An M.I.T. professor has several possible fixes for the 787 battery problem, which are explained in the above article. These fixes could delay the 787s from flying until 2014.
Could this cause Boeing to close the 787 line down temporarily? They can't even fly the new planes until the no fly has been lifted. How much room do they have to store 787's at both of their facilities? Can they keep paying salaries etc. to produce planes without the fix, that can't fly and store them?
tdscanuck From Canada, joined Jan 2006, 12709 posts, RR: 80
Reply 1, posted (1 year 8 months 3 weeks 6 days 1 hour ago) and read 21793 times:
Quoting jlbmedia (Thread starter): An M.I.T. professor has several possible fixes for the 787 battery problem, which are explained in the above article. These fixes could delay the 787s from flying until 2014.
I'm going to go out on a limb and bet that Boeing's not going to pursue any technology that doesn't get them flying for a year unless they have no other option.
I'm also baffled how an MIT materials professor could claim that the elctrolyte in a lead-acid battery is "relatively harmless" or that he thinks an main aviation battery can be had for $1000. I'm hoping this was editorial license on the part of the reporter.
lightsaber From United States of America, joined Jan 2005, 13257 posts, RR: 100
Reply 2, posted (1 year 8 months 3 weeks 6 days ago) and read 21688 times:
Even with a one year delay, Boeing has too many commitments to vendors to just shut down the line.
Let's do a thought game. What if the line is shut down for a year? That means vendors and sub-vendors suddenly are not delivering per contract without a hard restart date. Some will thus lay off staff. Thus, once production starts back up, the vendors won't be ready and Boeing's ramp rate will be at the mercy of hundreds of 'little guys.' Their engineers, technicians, and other skilled employees will have moved on.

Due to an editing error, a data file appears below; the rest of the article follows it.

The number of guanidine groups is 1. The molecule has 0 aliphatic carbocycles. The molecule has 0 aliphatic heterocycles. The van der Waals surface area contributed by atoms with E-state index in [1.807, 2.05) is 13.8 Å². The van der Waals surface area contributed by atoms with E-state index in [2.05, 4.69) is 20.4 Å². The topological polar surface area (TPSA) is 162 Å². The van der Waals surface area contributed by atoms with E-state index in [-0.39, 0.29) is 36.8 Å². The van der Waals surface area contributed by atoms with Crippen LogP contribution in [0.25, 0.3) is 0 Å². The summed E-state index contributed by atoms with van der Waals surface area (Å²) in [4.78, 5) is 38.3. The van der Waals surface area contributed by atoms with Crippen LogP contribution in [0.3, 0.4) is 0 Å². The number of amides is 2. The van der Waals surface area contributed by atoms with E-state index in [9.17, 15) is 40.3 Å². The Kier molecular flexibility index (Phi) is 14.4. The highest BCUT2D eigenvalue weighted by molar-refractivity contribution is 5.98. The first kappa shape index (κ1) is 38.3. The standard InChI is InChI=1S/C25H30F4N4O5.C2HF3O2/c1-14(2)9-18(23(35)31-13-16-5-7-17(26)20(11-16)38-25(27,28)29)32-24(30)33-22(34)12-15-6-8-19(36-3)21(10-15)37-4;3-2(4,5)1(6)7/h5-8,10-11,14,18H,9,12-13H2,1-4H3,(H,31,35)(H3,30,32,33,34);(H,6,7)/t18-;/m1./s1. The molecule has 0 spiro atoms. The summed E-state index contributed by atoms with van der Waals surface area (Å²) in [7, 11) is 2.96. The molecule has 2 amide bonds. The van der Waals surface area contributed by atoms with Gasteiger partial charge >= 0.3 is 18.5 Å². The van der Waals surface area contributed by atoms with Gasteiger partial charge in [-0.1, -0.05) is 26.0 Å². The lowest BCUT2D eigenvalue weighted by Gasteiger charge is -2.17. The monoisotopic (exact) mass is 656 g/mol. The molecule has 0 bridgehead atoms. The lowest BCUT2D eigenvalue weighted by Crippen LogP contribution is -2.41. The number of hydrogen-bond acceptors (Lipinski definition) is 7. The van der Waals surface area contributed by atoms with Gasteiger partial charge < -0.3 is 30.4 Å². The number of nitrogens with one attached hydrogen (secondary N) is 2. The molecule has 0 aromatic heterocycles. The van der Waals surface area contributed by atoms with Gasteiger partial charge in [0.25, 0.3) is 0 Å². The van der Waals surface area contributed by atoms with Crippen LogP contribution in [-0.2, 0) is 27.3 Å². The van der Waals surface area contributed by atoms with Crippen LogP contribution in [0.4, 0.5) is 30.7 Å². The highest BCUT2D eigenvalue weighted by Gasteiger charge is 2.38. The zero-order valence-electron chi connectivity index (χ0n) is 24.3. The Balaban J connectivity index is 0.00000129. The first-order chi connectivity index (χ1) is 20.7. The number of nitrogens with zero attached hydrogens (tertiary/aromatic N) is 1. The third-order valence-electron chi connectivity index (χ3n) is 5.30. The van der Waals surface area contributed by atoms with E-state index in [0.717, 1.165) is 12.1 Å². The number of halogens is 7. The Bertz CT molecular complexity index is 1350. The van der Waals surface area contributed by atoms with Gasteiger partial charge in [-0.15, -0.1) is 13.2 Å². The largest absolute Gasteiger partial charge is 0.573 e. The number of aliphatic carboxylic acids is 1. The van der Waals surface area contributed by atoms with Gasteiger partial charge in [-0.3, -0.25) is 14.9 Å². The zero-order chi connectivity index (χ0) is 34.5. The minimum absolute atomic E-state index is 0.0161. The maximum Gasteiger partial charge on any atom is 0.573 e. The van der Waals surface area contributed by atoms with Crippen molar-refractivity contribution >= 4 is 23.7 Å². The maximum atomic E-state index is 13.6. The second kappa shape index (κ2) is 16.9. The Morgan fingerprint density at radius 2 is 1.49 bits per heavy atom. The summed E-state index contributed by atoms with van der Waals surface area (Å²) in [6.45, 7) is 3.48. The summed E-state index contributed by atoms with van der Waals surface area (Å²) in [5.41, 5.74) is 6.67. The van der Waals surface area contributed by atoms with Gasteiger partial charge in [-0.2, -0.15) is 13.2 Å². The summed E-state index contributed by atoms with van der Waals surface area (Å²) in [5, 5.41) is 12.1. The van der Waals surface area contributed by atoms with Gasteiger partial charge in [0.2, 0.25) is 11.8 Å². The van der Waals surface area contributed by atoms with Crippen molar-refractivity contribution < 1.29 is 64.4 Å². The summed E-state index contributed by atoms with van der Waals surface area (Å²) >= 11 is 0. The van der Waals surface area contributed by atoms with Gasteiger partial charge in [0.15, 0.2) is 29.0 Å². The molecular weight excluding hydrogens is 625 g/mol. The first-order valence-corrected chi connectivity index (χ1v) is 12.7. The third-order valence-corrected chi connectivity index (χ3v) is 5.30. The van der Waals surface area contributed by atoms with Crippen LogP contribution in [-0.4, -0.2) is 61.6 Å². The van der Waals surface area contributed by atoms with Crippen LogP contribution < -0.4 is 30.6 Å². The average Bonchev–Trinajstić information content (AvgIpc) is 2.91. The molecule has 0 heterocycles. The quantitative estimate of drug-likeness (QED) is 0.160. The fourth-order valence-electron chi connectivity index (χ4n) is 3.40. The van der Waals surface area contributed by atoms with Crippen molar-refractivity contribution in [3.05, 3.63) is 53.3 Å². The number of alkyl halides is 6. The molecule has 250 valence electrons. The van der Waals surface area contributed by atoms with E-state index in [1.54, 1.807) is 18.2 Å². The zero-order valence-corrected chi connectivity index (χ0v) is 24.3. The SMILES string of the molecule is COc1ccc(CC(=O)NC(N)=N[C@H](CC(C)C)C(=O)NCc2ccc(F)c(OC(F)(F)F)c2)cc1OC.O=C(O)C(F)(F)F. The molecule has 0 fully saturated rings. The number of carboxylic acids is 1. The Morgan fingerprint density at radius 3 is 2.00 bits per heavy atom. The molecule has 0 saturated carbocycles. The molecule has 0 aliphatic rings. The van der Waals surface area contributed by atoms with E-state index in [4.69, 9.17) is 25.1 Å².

I suspect in a long delay Boeing would slow the line, but not stop it. Restarting a line is very difficult and expensive. That is one reason, despite the issues, Boeing kept building 788s despite a backlog of them on the flight line.
Quoting tdscanuck (Reply 1): Boeing could cancel the entire program tomorrow and not go bankrupt (although it would be one heck of a stock hit).
Agreed. But this problem isn't that insurmountable. Worst case is that the 787 is pulled down to ETOPS 135 with a temporary fix (substitute battery).
I went out on a limb and early on predicted a multi-month grounding of the 787. We remain on track for that, a multi month (not a year or even a half year) grounding. There are options to certify new batteries for short replacement intervals. Costly? But cheaper than grounding the fleet for so long.
I feel for the engineer's families who are assigned to solve this issue...
Any news on the fuel leaks? IMHO a forgotten about issue, but part of the reason the 787 was grounded. I suspect a drawing revision to keep the mistakes from happening again.
Societies that achieve a critical mass of ideas achieve self sustaining growth; others stagnate.
We've all seen the lines of 787s parked up, however I'm sure this wouldn't be a reason to stop building them. I would imagine that they could design a quick, short term fix that would allow them to fly planes to another storage facility.
tdscanuck From Canada, joined Jan 2006, 12709 posts, RR: 80
Reply 4, posted (1 year 8 months 3 weeks 5 days 23 hours ago) and read 21178 times:
Quoting lightsaber (Reply 2): Any news on the fuel leaks? IMHO a forgotten about issue, but part of the reason the 787 was grounded.
All quiet on that front as far as I can tell...I heard conflicting claims (all unsubstantiated) that it was a maintenance error or a software error and nothing more. However, unless the FAA is being very coy, I don't think the fuel leaks figured into the grounding.
gihanjaya380 From United States of America, joined Jan 2013, 21 posts, RR: 0
Reply 6, posted (1 year 8 months 3 weeks 5 days 22 hours ago) and read 20904 times:
Quoting tdscanuck (Reply 1): I'm going to go out on a limb and bet that Boeing's not going to pursue any technology that doesn't get them flying for a year unless they have no other option.